The 7/7 Virtualization Security Podcast with Steve Kaplan, Vice President of INX’s Data Center Virtualization Practice and well known ROI/TCO expert within the virtualization and cloud space, joined us to talk about the ROI and TCO of virtualization and cloud security. We discussed someways to view virtualization and cloud security, but mostly the fact that many people may not think ROI or TCO even applies until a problem occurs and you need to rush in and find and fix the leak that lead to a break-in. In essence, the ROI of proper security tools is your entire business.

Licensing:  Pools and Architecture Changes?

In the past, virtualization architects and administrators were told the best way forward is to buy as much fast memory as they could afford as well as standardize on one set of boxes with as many CPUs as they dare use. With vRAM Pool licensing this type of open-ended RAM architecture will change as now I have to consider vRAM pools when I architect new cloud and virtual environments. So let’s look at this from existing virtual environments and then onto new virtual and cloud environments. How much a change will this be to how I architect things today, and how much of a change is there to my existing virtual environments? Is it a better decision to stay at vSphere 4? Or to switch hypervisors entirely?

The 6/30 Virtualization Security Podcast with Simon Crosby Founder and CEO of Bromium started with a discussion of SaaS security but soon went to a discussion of Data Security. Simon left Citrix not to long ago to form a new company, Bromium, to seriously look into how the hypervisor itself can provide better security for data manipulations than it does today. But first we started off with SaaS and how you can Identify the user within a cloud.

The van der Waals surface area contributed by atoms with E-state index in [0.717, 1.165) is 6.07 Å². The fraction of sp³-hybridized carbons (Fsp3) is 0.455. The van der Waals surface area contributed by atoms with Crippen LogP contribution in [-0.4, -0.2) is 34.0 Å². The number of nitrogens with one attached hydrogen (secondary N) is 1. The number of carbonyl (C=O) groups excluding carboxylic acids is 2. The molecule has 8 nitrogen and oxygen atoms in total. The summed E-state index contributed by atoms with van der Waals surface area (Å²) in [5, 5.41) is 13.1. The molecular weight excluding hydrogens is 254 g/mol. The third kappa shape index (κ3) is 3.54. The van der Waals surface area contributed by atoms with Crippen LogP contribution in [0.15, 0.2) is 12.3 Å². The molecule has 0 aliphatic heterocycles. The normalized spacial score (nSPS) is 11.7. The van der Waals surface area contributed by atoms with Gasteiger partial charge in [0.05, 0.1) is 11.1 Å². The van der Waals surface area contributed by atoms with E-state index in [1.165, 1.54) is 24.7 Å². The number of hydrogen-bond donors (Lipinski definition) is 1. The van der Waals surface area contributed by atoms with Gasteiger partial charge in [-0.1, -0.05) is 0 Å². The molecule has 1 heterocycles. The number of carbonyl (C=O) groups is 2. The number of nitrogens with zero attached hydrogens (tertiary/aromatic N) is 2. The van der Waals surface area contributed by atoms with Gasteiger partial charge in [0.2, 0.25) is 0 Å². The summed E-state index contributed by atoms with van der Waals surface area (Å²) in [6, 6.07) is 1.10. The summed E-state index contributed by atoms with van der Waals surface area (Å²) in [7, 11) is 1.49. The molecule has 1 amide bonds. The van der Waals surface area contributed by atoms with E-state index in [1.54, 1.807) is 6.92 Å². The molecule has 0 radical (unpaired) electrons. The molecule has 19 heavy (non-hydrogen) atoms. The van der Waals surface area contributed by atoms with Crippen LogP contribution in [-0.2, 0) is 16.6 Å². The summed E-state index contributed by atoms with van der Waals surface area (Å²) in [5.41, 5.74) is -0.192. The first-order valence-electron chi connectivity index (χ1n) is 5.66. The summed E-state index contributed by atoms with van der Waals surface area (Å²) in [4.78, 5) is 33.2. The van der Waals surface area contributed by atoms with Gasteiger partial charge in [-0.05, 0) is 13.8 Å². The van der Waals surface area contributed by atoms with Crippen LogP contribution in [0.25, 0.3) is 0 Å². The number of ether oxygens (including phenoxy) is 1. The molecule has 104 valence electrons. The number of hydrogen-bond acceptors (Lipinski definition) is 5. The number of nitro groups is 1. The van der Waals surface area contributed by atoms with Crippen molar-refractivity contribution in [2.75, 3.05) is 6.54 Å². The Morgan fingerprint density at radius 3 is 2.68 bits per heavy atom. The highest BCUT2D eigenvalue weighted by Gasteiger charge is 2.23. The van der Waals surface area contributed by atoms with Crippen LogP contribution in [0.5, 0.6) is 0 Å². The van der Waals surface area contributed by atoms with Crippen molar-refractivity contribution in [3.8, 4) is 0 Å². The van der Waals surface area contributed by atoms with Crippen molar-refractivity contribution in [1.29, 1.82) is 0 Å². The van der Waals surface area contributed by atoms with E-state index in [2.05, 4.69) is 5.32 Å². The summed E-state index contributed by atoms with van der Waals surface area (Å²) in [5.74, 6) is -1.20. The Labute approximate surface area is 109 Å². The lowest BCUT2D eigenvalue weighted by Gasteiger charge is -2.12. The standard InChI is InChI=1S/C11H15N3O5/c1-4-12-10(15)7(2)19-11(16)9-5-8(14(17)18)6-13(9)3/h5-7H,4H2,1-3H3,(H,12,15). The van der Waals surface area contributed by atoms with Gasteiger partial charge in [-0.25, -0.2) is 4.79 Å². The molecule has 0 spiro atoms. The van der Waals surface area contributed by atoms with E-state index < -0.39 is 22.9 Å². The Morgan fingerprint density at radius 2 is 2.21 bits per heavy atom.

Security in the cloud and the virtual environment is ‘all about the data’ and not specifically about any other subsystem. It is about the data. As such the data has something it knows (the contents of the data), something it is (its signature), and something it has (its digital rights) and since it has these three elements, the data has all it has identity. However, protecting the data requires us to put things between the data and the real world such as firewalls, and complex role based access controls, as well as methods to replicate the data to other locations in a non-intrusive mechanism. The goal to such replication could be to ensure multiple sites have the same data (such as a hot-site) or to have the data available in another locations in case of disaster.

Virtualized Replication: vSphere APIs Expand

As a delegate for Tech Field Day 6 in Boston, I was introduced to SRM Replication as well as ZeRTO a third party replication tool. They seem to be as different as night and day but are they? Both work within the vSphere environment to replicate virtual disks regardless of storage type, and apparently hook into the same location within VMware’s API stack. This shows a maturity of VMware’s API stack that until now has been unknown and secret. In this one area, Microsoft Hyper-V is beating VMware vSphere: The availability of well known APIs that are easy for Third Parties to use. I now see a change in VMware’s behavior, can they continue this growth?